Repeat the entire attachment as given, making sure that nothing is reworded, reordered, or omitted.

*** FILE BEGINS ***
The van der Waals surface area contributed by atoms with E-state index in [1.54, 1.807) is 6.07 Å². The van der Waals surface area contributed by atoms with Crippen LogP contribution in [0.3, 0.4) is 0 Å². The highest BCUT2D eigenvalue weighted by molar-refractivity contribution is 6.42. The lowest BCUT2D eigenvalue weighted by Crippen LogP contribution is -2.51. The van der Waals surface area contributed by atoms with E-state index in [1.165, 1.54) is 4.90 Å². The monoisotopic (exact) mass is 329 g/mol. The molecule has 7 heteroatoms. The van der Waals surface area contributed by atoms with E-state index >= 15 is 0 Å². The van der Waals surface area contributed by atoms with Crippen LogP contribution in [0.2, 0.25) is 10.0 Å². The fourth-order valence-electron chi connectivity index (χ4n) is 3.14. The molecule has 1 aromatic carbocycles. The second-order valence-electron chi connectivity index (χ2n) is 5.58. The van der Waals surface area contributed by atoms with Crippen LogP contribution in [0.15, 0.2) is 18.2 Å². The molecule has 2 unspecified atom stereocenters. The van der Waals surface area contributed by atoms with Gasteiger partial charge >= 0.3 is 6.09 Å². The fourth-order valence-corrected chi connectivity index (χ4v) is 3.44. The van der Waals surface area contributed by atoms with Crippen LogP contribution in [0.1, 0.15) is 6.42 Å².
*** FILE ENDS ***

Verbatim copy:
The van der Waals surface area contributed by atoms with E-state index in [1.54, 1.807) is 6.07 Å². The van der Waals surface area contributed by atoms with Crippen LogP contribution in [0.3, 0.4) is 0 Å². The highest BCUT2D eigenvalue weighted by molar-refractivity contribution is 6.42. The lowest BCUT2D eigenvalue weighted by Crippen LogP contribution is -2.51. The van der Waals surface area contributed by atoms with E-state index in [1.165, 1.54) is 4.90 Å². The monoisotopic (exact) mass is 329 g/mol. The molecule has 7 heteroatoms. The van der Waals surface area contributed by atoms with E-state index >= 15 is 0 Å². The van der Waals surface area contributed by atoms with Crippen LogP contribution in [0.2, 0.25) is 10.0 Å². The fourth-order valence-electron chi connectivity index (χ4n) is 3.14. The molecule has 1 aromatic carbocycles. The second-order valence-electron chi connectivity index (χ2n) is 5.58. The van der Waals surface area contributed by atoms with Crippen LogP contribution in [0.15, 0.2) is 18.2 Å². The molecule has 2 unspecified atom stereocenters. The van der Waals surface area contributed by atoms with Gasteiger partial charge >= 0.3 is 6.09 Å². The fourth-order valence-corrected chi connectivity index (χ4v) is 3.44. The van der Waals surface area contributed by atoms with Crippen LogP contribution in [0.1, 0.15) is 6.42 Å².